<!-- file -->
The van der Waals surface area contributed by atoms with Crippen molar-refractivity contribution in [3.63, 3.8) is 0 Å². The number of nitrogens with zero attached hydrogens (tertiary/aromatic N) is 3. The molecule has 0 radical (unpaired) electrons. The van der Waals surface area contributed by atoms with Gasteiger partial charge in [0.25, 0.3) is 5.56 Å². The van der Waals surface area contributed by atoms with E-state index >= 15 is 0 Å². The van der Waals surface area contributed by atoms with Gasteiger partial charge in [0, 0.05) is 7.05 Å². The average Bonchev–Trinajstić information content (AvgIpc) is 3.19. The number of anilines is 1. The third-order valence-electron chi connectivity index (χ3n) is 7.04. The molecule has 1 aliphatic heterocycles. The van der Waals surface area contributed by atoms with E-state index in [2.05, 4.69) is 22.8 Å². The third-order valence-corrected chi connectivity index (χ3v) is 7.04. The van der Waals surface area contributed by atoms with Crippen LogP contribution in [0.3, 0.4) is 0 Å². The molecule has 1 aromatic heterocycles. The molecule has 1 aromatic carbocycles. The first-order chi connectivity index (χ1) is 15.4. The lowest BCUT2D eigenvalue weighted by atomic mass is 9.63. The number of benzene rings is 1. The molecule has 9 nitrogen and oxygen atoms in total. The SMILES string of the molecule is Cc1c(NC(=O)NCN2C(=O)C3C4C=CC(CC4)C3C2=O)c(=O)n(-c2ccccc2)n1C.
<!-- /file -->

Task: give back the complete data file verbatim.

The van der Waals surface area contributed by atoms with Crippen molar-refractivity contribution in [3.63, 3.8) is 0 Å². The number of nitrogens with zero attached hydrogens (tertiary/aromatic N) is 3. The molecule has 0 radical (unpaired) electrons. The van der Waals surface area contributed by atoms with Gasteiger partial charge in [0.25, 0.3) is 5.56 Å². The van der Waals surface area contributed by atoms with E-state index >= 15 is 0 Å². The van der Waals surface area contributed by atoms with Gasteiger partial charge in [0, 0.05) is 7.05 Å². The average Bonchev–Trinajstić information content (AvgIpc) is 3.19. The number of anilines is 1. The third-order valence-electron chi connectivity index (χ3n) is 7.04. The molecule has 1 aliphatic heterocycles. The van der Waals surface area contributed by atoms with E-state index in [2.05, 4.69) is 22.8 Å². The third-order valence-corrected chi connectivity index (χ3v) is 7.04. The van der Waals surface area contributed by atoms with Crippen LogP contribution in [0.3, 0.4) is 0 Å². The molecule has 1 aromatic heterocycles. The molecule has 1 aromatic carbocycles. The first-order chi connectivity index (χ1) is 15.4. The lowest BCUT2D eigenvalue weighted by atomic mass is 9.63. The number of benzene rings is 1. The molecule has 9 nitrogen and oxygen atoms in total. The SMILES string of the molecule is Cc1c(NC(=O)NCN2C(=O)C3C4C=CC(CC4)C3C2=O)c(=O)n(-c2ccccc2)n1C.